By Rachel Lund
Most journalism students can recall the time they heard that the best way to find the stories that matter to a community is to get out of the building.
It has also proven to be a good way to expand the source base in the Public Insight Network.
Each of the analysts in the PIN Bureau has had the chance to do in-person outreach. The PIN Bureau has set up tables at the Arab American Festival, the State of Arizona Latino Voters forum, and political events. We’ve also spent time walking around Phoenix Comic-Con and attending a football tailgate. During these events we have learned some valuable lessons about community outreach.
1. Make eye contact
Pay attention to where people are looking. When they glance at you and you catch their eye – you’ve won half the battle. Social rules dictate that they have to give you some sort of response – a smile for a smile or an answer to a question. So look at people, smile and be ready to start a conversation.
This may not come naturally, but it is the single most important thing you can do to engage strangers in a conversation.
2. Ask a quick question
As soon as you make contact, ask a question. Start with something that won’t threaten them but will make them think. My favorite questions is, “Do you keep up with the news?” or “How do you feel about the media?”
Starting a conversation this way may also help you get going. The first time PIN Bureau journalist Darby Fitzgerald participated in an outreach event, she said she felt nervous.
“After jumping in the nerves were gone, I could concentration my pitch and the conversation,” Fitzgerald said.
3. Make a pitch
We’ve found that we have about 30 seconds before the potential source fills out our card or walks away.
It’s important to first establish who you are. This leads to the bigger issue of branding. If your organization hasn’t gotten to the point of a trusted brand, make sure you start by being honest about your intentions and desire to tell his or her story.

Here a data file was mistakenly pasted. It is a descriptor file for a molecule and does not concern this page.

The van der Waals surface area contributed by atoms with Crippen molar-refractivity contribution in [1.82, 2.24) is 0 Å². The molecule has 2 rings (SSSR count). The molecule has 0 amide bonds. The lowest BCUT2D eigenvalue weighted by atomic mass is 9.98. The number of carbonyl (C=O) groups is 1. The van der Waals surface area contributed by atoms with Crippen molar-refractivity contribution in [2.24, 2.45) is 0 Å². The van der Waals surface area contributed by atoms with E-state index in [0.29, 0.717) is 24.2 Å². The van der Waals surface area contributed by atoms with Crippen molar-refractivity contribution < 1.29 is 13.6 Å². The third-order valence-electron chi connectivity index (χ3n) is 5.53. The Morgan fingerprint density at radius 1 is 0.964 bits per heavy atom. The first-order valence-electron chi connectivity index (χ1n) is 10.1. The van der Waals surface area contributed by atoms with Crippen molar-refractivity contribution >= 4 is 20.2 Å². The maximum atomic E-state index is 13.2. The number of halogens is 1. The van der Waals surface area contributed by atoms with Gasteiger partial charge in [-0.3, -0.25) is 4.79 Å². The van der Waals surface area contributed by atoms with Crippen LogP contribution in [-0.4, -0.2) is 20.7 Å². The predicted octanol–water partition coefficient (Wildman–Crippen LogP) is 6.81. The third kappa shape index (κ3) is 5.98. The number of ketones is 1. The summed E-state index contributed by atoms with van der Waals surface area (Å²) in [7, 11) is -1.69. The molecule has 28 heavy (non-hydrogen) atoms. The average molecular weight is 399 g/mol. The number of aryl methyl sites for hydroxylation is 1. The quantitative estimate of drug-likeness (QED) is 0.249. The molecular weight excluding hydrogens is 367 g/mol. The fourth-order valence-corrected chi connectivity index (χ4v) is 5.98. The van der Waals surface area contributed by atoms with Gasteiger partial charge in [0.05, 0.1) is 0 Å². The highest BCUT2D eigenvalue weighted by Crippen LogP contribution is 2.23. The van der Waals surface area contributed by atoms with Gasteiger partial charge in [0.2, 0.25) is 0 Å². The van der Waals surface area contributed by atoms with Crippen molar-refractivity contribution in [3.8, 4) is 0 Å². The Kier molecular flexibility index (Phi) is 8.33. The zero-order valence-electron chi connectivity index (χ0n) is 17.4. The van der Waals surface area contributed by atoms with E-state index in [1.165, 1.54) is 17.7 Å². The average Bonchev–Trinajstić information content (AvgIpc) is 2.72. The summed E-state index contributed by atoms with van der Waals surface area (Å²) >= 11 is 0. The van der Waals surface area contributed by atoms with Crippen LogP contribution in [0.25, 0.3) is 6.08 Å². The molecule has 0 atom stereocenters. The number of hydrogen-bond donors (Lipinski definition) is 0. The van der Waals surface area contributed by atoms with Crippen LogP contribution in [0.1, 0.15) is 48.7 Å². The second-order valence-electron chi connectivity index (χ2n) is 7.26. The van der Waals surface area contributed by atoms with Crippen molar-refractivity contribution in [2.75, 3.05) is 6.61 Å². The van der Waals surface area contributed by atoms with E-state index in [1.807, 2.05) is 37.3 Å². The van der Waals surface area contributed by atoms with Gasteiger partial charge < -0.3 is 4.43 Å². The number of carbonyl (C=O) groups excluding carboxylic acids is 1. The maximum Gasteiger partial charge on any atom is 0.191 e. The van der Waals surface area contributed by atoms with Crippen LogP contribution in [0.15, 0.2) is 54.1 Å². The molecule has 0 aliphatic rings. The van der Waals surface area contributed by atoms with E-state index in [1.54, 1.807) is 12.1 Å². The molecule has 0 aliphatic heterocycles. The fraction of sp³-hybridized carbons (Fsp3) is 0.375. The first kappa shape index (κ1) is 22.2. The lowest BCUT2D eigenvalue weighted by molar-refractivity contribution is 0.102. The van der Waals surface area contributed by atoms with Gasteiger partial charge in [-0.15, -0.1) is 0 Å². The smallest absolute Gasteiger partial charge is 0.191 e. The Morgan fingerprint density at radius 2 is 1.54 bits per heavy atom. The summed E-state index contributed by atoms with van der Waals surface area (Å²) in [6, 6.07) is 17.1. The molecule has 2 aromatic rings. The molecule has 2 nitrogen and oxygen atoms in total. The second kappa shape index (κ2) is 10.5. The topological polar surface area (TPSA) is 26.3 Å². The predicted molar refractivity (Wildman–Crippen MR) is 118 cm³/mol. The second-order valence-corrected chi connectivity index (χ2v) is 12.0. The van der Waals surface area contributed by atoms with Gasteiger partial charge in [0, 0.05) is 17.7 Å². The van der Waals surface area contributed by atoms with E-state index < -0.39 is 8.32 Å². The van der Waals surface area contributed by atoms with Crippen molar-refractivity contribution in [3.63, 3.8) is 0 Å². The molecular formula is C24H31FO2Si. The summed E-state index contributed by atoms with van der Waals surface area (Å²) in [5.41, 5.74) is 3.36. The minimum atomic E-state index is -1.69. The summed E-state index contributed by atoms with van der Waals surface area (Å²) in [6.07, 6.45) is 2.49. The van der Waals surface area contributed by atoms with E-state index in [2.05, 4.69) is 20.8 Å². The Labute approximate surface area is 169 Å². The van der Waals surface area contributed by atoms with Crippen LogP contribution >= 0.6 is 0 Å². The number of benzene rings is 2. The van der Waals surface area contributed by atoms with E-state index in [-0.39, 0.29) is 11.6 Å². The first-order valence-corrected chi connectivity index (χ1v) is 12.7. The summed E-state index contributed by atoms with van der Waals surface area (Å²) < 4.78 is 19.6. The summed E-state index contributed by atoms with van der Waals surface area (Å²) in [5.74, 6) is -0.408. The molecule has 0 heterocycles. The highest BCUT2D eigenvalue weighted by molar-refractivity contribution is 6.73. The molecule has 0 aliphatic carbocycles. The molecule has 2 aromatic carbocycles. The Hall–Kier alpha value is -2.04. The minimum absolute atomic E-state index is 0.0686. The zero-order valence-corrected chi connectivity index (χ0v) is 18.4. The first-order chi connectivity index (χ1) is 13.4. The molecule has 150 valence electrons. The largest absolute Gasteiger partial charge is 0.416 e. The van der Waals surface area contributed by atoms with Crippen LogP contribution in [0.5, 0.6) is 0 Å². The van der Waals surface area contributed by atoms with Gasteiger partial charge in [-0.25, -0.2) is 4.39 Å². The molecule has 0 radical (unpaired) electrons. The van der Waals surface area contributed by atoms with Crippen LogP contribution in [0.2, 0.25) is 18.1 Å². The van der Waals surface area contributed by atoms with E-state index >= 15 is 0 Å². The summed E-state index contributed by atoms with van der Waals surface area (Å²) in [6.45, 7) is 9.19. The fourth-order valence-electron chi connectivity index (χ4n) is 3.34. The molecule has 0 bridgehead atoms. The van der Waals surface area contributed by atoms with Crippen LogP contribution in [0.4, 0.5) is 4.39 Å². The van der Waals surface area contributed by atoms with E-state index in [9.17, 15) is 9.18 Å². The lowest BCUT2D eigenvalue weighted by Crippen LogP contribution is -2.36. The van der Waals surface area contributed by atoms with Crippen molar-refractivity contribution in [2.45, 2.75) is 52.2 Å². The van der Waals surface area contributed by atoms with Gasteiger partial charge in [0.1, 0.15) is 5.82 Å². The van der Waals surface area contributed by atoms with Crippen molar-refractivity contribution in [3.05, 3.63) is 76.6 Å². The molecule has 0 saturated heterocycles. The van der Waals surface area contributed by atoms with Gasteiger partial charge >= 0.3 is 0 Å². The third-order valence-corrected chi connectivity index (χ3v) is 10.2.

4. Know Your Audience
PIN Bureau journalist Dominick DiFurio found that some events work better than others.
“Outreach tends to workout better when we have strong signage, look professional and are stationary so that people who are interested can come to us for info,” DiFurio said.
When you’re at a table, potential sources will look to see what is going on. Often their gazes will travel to you, which makes generating eye contact a lot easier.
Knowing what frame of mind your audience will be in can help you decide which events would be effective. For example, we have learned that alcohol consumption is often not conducive to community engagement.
5. Gather Information
We bring either small cards for collecting contact information or half-sheet paper queries. We’ve found that shorter is better.
“Bring short forms!” said PIN Bureau journalist Samantha Shotzbarger. “When my outreach partner and I asked potential sources to fill our very brief forms, we received a greater response than when we asked them to fill out a questionnaire.”
6. Give Thanks
Make sure you thank your new sources both in person and through an email, welcoming them to the network.
We’ve had mixed results when sending a query immediately after adding sources to the network, but this doesn’t mean they won’t be active members. Establish an ongoing connection, and give them time.